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Africa

2012

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(Stanley Gatera)

Nairobi, November 15, 2012--An appellate court in Rwanda should overturn the prison sentence handed to the editor of a private weekly on Wednesday, the Committee to Protect Journalists said today. CPJ also urges authorities to release Stanley Gatera, editor of the Kinyarwandan-language paper Umusingi, pending his planned appeal.

The Gasabo Intermediate Court in the capital, Kigali, sentenced Gatera, 22, to a one-year jail term and fines of 30,000 Rwandan francs (US$50) for inciting divisionism and gender discrimination in an opinion column he published in Umusingi in June, according to local journalists and news reports. The state prosecutor said in court that the article broke the country's laws about referring to ethnic identities, local journalists told CPJ. The Rwandan penal code includes crimes that carry prison terms for individuals who speak too provocatively about ethnicity, news reports said.

Lagos, Nigeria, November 14, 2012--The Committee to Protect Journalists calls on Chadian authorities to investigate reports of official intimidation of journalists working for a private community radio station in the southern town of Doba.

Alnodji Mbairaba Jean-paul, the editor-in-chief of La Voix du Paysan, told CPJ that he and two other journalists had been intimidated and threatened by Lamlengar Ngasebey, the town's mayor, and members of his family. La Voix du Paysan had broadcast on September 20, 21, 28 a series of news reports in which local citizens accused Ngasebey of abuse of power, mismanagement, and hiring practices that favored attractive women, the journalists said.

Will UN plan address impunity, security for journalists?

A woman stands next to a banner reading "No more impunity" in Colombia. (AFP/Raul Arboleda)

Here are the facts:

  • A journalist is killed in the line of duty somewhere around the world once every eight days.
  • Nearly three out of four are targeted for murder. The rest are killed in the crossfire of combat, or on dangerous assignments such as street protests.
  • Local journalists constitute the large majority of victims in all groups.
  • The murderers go unpunished in about nine out of 10 cases.
  • The overall number of journalists killed, and the number of journalists murdered, have each climbed since the 1990s.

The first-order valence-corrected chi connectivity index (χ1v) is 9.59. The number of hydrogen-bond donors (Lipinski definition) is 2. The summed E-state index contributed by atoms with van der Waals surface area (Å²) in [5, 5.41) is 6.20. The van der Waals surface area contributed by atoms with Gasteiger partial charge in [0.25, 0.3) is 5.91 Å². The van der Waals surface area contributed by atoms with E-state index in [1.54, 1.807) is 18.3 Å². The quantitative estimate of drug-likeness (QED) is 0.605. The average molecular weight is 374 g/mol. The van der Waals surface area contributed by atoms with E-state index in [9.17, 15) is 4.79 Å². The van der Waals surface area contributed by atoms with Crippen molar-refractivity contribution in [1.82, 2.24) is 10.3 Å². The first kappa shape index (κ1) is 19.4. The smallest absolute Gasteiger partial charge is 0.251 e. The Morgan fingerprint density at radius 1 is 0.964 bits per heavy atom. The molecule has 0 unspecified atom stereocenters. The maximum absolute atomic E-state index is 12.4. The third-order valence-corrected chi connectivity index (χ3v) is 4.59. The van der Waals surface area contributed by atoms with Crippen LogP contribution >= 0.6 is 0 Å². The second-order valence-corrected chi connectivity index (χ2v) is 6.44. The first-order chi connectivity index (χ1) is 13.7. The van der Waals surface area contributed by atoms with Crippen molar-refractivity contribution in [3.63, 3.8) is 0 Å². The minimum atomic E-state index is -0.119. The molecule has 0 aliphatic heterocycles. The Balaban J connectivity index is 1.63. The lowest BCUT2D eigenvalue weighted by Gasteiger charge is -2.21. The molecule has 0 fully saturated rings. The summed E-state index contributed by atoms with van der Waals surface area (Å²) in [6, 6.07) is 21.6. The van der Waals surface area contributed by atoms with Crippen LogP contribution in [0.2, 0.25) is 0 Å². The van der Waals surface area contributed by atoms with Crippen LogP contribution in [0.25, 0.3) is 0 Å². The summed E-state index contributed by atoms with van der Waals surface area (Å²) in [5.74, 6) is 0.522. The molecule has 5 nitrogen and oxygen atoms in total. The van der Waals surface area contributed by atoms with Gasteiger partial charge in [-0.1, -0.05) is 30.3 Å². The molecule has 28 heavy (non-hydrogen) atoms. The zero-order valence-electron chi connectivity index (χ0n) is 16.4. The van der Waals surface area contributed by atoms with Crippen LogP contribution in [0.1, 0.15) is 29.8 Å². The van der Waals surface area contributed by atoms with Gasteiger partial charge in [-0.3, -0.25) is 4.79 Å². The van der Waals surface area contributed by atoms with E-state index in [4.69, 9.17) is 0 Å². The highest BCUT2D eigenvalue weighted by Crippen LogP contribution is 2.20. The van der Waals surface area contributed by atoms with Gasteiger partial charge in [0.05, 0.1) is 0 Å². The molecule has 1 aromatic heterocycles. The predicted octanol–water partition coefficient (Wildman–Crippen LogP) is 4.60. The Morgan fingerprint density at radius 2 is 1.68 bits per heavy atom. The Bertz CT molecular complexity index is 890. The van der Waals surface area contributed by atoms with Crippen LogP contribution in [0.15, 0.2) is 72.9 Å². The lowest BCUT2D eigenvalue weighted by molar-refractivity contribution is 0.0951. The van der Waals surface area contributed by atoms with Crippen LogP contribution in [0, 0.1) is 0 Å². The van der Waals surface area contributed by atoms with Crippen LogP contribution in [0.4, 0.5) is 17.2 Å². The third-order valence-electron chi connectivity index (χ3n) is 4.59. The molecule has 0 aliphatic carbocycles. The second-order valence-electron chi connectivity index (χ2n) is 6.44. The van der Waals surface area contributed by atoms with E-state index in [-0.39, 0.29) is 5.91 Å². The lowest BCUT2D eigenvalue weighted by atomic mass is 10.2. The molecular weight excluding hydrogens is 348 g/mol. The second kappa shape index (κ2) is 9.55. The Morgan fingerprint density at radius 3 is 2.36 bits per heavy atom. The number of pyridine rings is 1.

Activists press for secession from Cameroon on October 1. (Le Messager)

New York, November 8, 2012--The Committee to Protect Journalists today called on Cameroonian officials to drop criminal charges against a journalist arrested last month in the southwestern town of Buea for covering a secessionist gathering. The journalist is free on bail but faces a fine and up to six months in jail.

On September 30, 2012, Yves Phono Kepmi, a journalist with Radio Terre Nouvelle, was beaten by police officers in Chad's southwestern Mayo-Kebbi Est region for asking questions about a civil disturbance he was reporting on, according to local journalists.

Security forces arrived at the offices of Radio Télévision Autonome du Sud Kasaï (RTAS), in the south central town of Miabi, on August 15, 2012, and forced the station off the air, according to local press freedom group Journaliste en Danger (JED). The agents also confiscated the station's transmitter, JED said.

Approximately 30 journalists are targeted and murdered every year, and on average, in only three of these crimes are the killers ever brought to justice. Other attacks on freedom of expression occur daily: bloggers are threatened, photographers beaten, writers kidnapped. And in those instances, justice is even more rare. Today, the Committee to Protect Journalists joins freedom of expression advocates worldwide in a 23-day campaign to dismantle one case at a time a culture of impunity that allows perpetrators to gag journalists, bloggers, photographers and writers, while keeping the rest of us uninformed.

Authorities in Guinea-Bissau have expelled a journalist whose news outlet had covered former prime minister Carlos Gomes Junior, seen here voting in a 2012 election he was favored to win, but lost. (AFP/Issouf Sanogo)

New York, November 1, 2012--The Committee to Protect Journalists condemns Monday's decision by authorities in Guinea-Bissau to expel Portuguese journalist Fernando Teixeira Gomes from the country in connection with his critical coverage of the transitional government.

At least three journalists working in the restive, mineral-rich province of North Kivu have fled into hiding in August and September 2012 after saying they were threatened in reprisal for their reporting, CPJ has learned.

The Higher Council for Broadcasting and Communication, or CSAC, the DRC's state-run media regulatory agency, announced in August 2012 that it would indefinitely ban broadcasters from airing talk shows and call-in programs about the ongoing conflict between the government and rebels in the eastern provinces of the country, according to news reports.

2012

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Attacks on the Press 2012

217 Journalists in exile, 2007-12

Country summary, global, and regional analysis »

Contact

Africa

Program Coordinator:
Sue Valentine

Advocacy Coordinator:
Mohamed Keita

East Africa Consultant:
Tom Rhodes

West Africa Consultant:
Peter Nkanga

svalentine@cpj.org
mkeita@cpj.org
trhodes@cpj.org
pnkanga@cpj.org

Tel: 212-465-1004
ext. 117
Fax: 212-465-9568

330 7th Avenue, 11th Floor
New York, NY, 10001 USA

Twitter: @africamedia_CPJ

Blog: Sue Valentine
Blog: Mohamed Keita
Blog: Tom Rhodes
Blog: Peter Nkanga